Teachers at Work

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On the Road To (and With) Iphigenia: Adapting Greek Drama in the Classroom

Shannon Reed, a regular contributor to our Teachers at Work column, teaches at the Brooklyn Theatre Arts High School, where she has discovered that adapting the Euripides play Iphigenia has lit an unexpected spark for her students.

I often wish I had some psychic ability, or at least a better understanding of how astrology works. I wouldn't peer into my best friend's eyes and try to figure out what he's thinking, or probe my boss's brain to find out if I've been called into his office for good or bad reasons. No, I'd use my powers to figure out auspicious times to introduce new units to my classroom. The ability to predict the changeable moods of high schoolers is a kind of talent akin to divining powers.

How else can I explain why on one day my students happily settle down to period-long writing assignments while on other days they can't get it together enough to jot down one sentence? Assuming that assignments are of relatively equal interest to them, what is the X factor that leads to focus and concentration? The temperature in the room? The quality of light outside? The amount of sleep the night before (averaged out)? What the cafeteria served for lunch? I wish I knew. I'd bottle that knowledge and create a surefire formula that would allow all teachers to hit it out of the park with the classes every day.

Alas, no such formula exists. Each class has its own predilections and pandemonium, its own silver bullets and last straws. One class I had would buy into anything if I introduced it while speaking in an accent. Visual art projects was the way in for another group. And then there was the 10th grade class in which homemade cookies were the only surefire hit — the year I gained 5 pounds.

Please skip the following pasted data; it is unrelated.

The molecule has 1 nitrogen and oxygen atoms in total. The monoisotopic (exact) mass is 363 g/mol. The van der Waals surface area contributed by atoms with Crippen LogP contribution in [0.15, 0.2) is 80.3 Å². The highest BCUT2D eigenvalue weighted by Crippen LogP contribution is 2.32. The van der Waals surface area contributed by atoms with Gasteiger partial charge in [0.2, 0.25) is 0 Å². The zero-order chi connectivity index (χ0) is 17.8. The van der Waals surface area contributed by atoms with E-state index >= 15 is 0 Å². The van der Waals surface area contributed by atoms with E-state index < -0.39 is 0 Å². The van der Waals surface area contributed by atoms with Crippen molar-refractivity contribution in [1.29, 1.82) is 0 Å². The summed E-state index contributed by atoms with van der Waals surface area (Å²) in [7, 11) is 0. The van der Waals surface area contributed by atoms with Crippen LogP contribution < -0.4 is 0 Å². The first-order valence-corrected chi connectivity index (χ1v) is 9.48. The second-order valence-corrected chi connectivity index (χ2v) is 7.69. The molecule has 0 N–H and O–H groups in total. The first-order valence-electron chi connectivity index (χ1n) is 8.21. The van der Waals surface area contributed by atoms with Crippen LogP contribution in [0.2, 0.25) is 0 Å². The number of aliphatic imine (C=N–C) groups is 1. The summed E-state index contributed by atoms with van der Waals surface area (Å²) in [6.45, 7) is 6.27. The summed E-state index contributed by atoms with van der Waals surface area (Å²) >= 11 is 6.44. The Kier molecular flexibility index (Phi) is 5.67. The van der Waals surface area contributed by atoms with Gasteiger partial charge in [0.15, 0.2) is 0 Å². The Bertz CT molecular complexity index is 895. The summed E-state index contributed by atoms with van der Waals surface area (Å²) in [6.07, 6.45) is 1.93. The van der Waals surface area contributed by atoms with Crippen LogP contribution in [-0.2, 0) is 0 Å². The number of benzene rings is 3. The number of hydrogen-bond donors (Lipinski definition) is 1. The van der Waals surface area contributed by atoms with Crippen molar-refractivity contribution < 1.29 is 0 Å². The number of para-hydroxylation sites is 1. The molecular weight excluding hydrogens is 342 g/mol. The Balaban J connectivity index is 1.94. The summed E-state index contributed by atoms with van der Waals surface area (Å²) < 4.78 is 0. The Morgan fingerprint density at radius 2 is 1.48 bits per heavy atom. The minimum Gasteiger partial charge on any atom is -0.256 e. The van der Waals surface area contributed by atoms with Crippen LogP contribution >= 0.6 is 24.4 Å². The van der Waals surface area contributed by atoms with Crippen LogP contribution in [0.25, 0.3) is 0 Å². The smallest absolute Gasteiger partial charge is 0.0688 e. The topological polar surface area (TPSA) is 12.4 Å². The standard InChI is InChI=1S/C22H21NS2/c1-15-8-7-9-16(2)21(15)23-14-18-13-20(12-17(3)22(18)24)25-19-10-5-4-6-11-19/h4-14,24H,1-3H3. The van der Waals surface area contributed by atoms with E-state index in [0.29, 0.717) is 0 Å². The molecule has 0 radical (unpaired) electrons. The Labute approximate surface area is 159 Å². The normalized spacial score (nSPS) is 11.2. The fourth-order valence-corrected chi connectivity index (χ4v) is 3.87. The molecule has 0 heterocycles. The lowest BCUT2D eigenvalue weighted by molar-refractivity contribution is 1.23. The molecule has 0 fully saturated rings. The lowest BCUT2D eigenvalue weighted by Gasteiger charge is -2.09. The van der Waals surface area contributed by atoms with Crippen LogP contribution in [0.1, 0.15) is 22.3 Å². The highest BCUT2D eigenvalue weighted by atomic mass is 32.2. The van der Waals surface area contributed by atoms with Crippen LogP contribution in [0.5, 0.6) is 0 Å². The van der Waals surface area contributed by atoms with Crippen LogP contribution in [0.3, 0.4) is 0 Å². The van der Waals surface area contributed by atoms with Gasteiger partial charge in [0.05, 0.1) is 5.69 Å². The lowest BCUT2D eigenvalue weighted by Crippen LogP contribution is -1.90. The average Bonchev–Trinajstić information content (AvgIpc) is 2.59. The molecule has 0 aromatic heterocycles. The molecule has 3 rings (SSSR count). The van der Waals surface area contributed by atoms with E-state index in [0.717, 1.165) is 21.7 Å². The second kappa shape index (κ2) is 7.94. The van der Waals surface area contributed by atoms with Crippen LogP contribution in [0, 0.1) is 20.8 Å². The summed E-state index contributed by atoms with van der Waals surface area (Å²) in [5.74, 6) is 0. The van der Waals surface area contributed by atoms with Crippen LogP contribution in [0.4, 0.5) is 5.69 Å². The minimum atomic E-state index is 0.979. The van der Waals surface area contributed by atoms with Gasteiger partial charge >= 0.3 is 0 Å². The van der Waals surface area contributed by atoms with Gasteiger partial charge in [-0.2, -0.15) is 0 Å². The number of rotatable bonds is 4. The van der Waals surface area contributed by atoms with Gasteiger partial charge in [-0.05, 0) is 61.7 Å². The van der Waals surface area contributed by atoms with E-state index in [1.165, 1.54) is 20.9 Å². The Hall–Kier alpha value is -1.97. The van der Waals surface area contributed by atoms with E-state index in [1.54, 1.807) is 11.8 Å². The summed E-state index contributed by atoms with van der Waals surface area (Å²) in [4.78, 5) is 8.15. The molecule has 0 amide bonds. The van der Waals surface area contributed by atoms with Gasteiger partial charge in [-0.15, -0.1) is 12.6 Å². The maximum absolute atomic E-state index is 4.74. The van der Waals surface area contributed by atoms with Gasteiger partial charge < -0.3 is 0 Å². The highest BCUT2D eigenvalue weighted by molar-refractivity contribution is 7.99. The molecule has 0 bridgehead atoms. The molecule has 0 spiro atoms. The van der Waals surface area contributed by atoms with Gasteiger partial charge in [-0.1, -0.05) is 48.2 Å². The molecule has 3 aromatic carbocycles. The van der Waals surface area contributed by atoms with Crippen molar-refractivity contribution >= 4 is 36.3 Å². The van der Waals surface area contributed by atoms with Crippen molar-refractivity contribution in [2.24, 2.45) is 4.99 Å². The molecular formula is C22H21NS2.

What's my trick this year? Oh, easy. Iphigenia, the ancient Greek drama by Euripides, in which the King of Greece, Agamemnon, is forced to decide whether sacrificing his only daughter (Iphigenia) is worth the reward for doing so: the gods will then allow wind to fill the sails of the ships of the Greek armies, and off they then can go to "rescue" Helen, the wayward wife of Agamemnon's brother, Menelaus. No, by the way — this isn't a heretofore unknown teen-friendly ancient Greek drama. It's a standard-edition ancient Greek drama, what with soliloquies, a chorus, really angry ladyfolk and what I like to call excursions on the S.S. Moral Quandary.

Yet my students look forward to, and almost uniformly participate in, our work on Iphigenia. This is good because adapting the play is our main work in Playwriting class this semester. Here's how — and a little bit of why — I think the unit works, and why they like it — ideas you may be able to use in your classroom, too.

Gotta Have a Gimmick (Or a Field Trip)